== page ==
This week, the Cowboys doubled down, with Executive Vice President Stephen Jones going on ProFootballTalk Live to elaborate on his father's thoughts.

"I think Jerry’s opinion, my opinion, is this program, this system has been in place for a long time. I think it needs to be heavily scrutinized in terms of its results," Jones said in a clip that aired Thursday.

Changing societal attitudes toward marijuana should be factored in, too, he said.

"You know, I think it should be a part of what’s looked at," Jones said. "When you re-look at the whole program, I think you should take a look at every aspect of it. From the testing to the discipline to the amounts, anything to do with this. At the end of the day our goal should be to help players who have sicknesses and addictions and make them better people off the field, and then how we go about that I think is what needs to be looked at and make sure we’re doing everything the best way we can do it. Obviously, when you look at something like that you have to look at, ‘How do we do it in society right now? How does that affect the way a player sees his situation in that lens?’ And then make decisions based on that." 

The NFLPA is ready, and Executive Director DeMaurice Smith told ESPN's "Outside the Lines" this week that the union doesn't want to wait for the current contract to expire in 2020 to see changes to the league's pot policy—including not just medical marijuana, but also for players who just like to use weed.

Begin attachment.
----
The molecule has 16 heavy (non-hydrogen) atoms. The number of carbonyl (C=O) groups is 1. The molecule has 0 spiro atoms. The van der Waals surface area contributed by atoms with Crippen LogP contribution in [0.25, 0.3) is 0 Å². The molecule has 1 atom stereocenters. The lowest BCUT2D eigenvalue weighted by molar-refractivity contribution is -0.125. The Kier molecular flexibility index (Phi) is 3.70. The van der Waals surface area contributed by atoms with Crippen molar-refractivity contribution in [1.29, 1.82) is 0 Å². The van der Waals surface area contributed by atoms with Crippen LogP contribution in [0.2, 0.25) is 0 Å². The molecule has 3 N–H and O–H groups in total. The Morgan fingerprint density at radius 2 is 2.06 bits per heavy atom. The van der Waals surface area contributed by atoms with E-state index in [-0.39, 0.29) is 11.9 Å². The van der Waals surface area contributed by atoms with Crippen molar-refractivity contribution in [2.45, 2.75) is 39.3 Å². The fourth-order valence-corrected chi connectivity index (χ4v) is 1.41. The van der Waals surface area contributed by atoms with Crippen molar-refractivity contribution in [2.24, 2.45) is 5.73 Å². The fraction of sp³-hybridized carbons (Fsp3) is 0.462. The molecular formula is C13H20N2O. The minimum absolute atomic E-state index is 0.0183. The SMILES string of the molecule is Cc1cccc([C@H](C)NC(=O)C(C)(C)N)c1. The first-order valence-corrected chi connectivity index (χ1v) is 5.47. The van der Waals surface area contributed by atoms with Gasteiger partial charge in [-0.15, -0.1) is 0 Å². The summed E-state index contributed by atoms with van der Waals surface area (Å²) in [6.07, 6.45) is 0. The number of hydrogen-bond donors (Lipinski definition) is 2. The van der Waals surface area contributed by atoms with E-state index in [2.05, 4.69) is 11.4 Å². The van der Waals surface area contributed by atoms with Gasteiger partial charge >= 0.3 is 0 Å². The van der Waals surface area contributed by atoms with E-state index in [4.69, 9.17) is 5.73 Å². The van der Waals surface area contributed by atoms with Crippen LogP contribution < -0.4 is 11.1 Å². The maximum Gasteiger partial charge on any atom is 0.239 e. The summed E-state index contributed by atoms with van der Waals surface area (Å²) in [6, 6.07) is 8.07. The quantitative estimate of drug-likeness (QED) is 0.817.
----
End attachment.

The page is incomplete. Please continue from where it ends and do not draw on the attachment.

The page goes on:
"We intended to present a proposal to the league that has probably more of a therapeutic approach to those who test positive for marijuana," Smith said. "The idea is simply to make sure that we understand whether a player is suffering from something other than just a desire to smoke marijuana. I think all of us would want to have a process where if there was truly a problem, we’re treating the problem instead of just treating a symptom."

That would not be a comprehensive solution to the league's pot problem, but it would be a start. Focusing on medical marijuana as a way to reduce reliance on opioids among active and retired players would seem to be something even Roger Goodell could get behind. And he could earn the league some badly-needed brownie points after its concussion and opioid fiascos.

But the NFL is a league where at least six franchises--the Denver Broncos, Los Angeles Rams, New England Patriots, Oakland Raiders, San Diego Chargers, and Seattle Seahawks—play in states where marijuana is already legal, and where the vast majority of teams play in states where medical marijuana is legal. While the current collective bargaining agreement doesn't expire until 2020, it's already time for the league to get on the ball when it comes to adopting an up-do-date marijuana policy.

 

Phillip Smith is editor of the AlterNet Drug Reporter and author of the Drug War Chronicle.

Sign Up!
Get AlterNet's Daily Newsletter in Your Inbox
+ sign up for additional lists
[x]
Select additional lists by selecting the checkboxes below before clicking Subscribe:
Activism
Drugs
Economy
Education
Environment
Food
Media
World